The Waynesboro Symphony Orchestra, under the baton of Music Director Dr. Peter Wilson, continues its 2013-2014 season on Saturday, Feb. 22, and Sunday, Feb. 23.
Titled “Women of the American Symphonic Landscape,” this concert features music written by American Women, and especially Florence Price and her Piano Concerto in One Movement with piano soloist Dr. Lise Keiter. The program also includes Higdon’s blue cathedrals and Symphony in E Minor, “Gaelic,” by Amy Beach
In recognition of Black History Month, Dr. Lise Keiter’s playing of Price’s piano concerto will be preceded by a short talk by Morris Phibbs, the Deputy Director of the Center for Black Music Research. Florence Price (1887- 1953), is considered the first black woman in the United States to be recognized as a symphonic composer. Mr. Phibbs will discuss Mrs. Price and the painstaking research required to reconstruct this important piece of Black history.
Concert dates are: Saturday, February 22nd, 7:30 PM at Staunton’s First Presbyterian Church and Sunday, February 23rd, 3:00 PM at Waynesboro’s First Presbyterian Church. No tickets are required for these FREE concerts, however, contributions are gratefully accepted. For more details, visit www.WSOMusic.org
Contact: Anne Seaton [email protected] 540-241-2683(cell)
Pianist Lise Keiter is active as a solo recitalist, collaborative artist, and soloist with orchestra, and her performances have taken her throughout the U.S. and to Europe. Her latest European appearances include recitals with France’s International Roussel Festival, as well as with the Internationale Academie de Musique in Gargenville, France. She is delighted to be returning to perform with the Waynesboro Symphony this season and has also recently appeared with orchestras in Indiana, Virginia, and North Carolina. Some of her other recent concert engagements have taken her to Wisconsin, Idaho, West Virginia, Illinois, Maryland, South Carolina, and throughout Virginia.
A versatile musician with a wide range of interests, Dr. Keiter is especially drawn to the music of female composers, often featuring works by women in her performances. She is in demand for her expertise in the subject and has given numerous recitals and lectures throughout the United States. She has long been interested in the Piano Concerto of Florence B. Price and is excited to be collaborating with Maestro Peter Wilson and the Waynesboro Symphony, along with Morris Phibbs of the Center for Black Music Research in Chicago, in these performances of this important, recently-reconstructed work. Dr. Keiter is on the faculty at Mary Baldwin College in Staunton, where she currently serves as Music Department Chair.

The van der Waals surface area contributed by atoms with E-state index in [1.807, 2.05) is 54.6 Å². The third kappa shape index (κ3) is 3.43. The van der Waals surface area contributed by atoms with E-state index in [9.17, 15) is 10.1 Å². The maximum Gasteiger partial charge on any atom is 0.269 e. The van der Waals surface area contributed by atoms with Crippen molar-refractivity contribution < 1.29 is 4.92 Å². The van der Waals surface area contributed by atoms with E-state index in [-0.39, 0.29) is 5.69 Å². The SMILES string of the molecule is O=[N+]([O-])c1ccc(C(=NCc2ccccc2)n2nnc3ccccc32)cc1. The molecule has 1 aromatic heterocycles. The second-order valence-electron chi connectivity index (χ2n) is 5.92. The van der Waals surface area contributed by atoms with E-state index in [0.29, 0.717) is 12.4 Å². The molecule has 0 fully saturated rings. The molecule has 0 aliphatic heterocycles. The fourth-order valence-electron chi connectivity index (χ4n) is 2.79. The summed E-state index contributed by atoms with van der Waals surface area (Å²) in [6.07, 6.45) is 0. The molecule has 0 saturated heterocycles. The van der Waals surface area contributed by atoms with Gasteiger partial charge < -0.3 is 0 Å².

Morris Phibbs is Deputy Director of the Center for Black Music Research at Columbia College Chicago, where he has worked since 1989. In addition to doing development and fundraising for the Center, he has produced conferences on black music research throughout the U.S. and in Puerto Rico and Trinidad and Tobago, and has produced four critically acclaimed performance ensembles, including the Black Music Repertory Ensemble, Ensemble Kalinda Chicago, Ensemble Stop-Time, and the New Black Music Repertory Ensemble. In 2010 Phibbs designed and supervised the extended research project that led to the recreation of the musical score for Florence Price’s Concerto in One Movement in D Minor.
Phibbs, a native of Bridgewater, VA, received his undergraduate degree in music from Bridgewater College, earned a masters degree in music history and literature from West Virginia University, and did substantial doctoral work toward a degree in choral literature and conducting from the University of Colorado. In 1989,he relocated to Chicago to join the staff of the Center for Black Music Research. He has held a number of minister of music and director of vocal and handbell choirs in Colorado and Illinois and serves as a music panelist for the Illinois Arts Council.
Music Director, Dr. Peter Wilson is an engaging and multifaceted American violinist and conductor whose musicianship has been noted as “first-class” by The Washington Post. He currently serves as Music Director of the Waynesboro Symphony Orchestra, was recently appointed Music Director of the Richmond Philharmonic and has conducted the National Symphony Orchestra as well as the National Gallery Orchestra. Highly respected throughout our Nation’s Capital, he has served as a violinist of The White House for two decades and is an active chamber musician, concertmaster, recording artist, and performance clinician throughout the united states.
More detail on Florence Price:
Her name was Florence Beatrice Price. Born in Little Rock, Ark., in 1887, she performed at a piano recital at age 4, published her first work at 11 and enrolled in the New England Conservatory of Music at 16. Though she left Little Rock for Chicago around 1927, she could not escape the smoldering vestiges of the de facto apartheid that had inspired her very flight. Even in Chicago, few were the opportunities for classical composers of her persuasion.
But in 1932 Price won a prestigious prize for symphonic composition, and the conductor of the Chicago Symphony Orchestra, Frederick Stock, took note. Stock encouraged her to write a piano concerto and the following year he presented Price’s Symphony in E minor at the 1933 Chicago World’s Fair—the first time that a major American orchestra performed a symphony written by a black woman.
Florence Price (née Smith) April 9, 1887, Little Rock, Arkansas – June 3, 1953, is considered the first black woman in the United States to be recognized as a symphonic composer.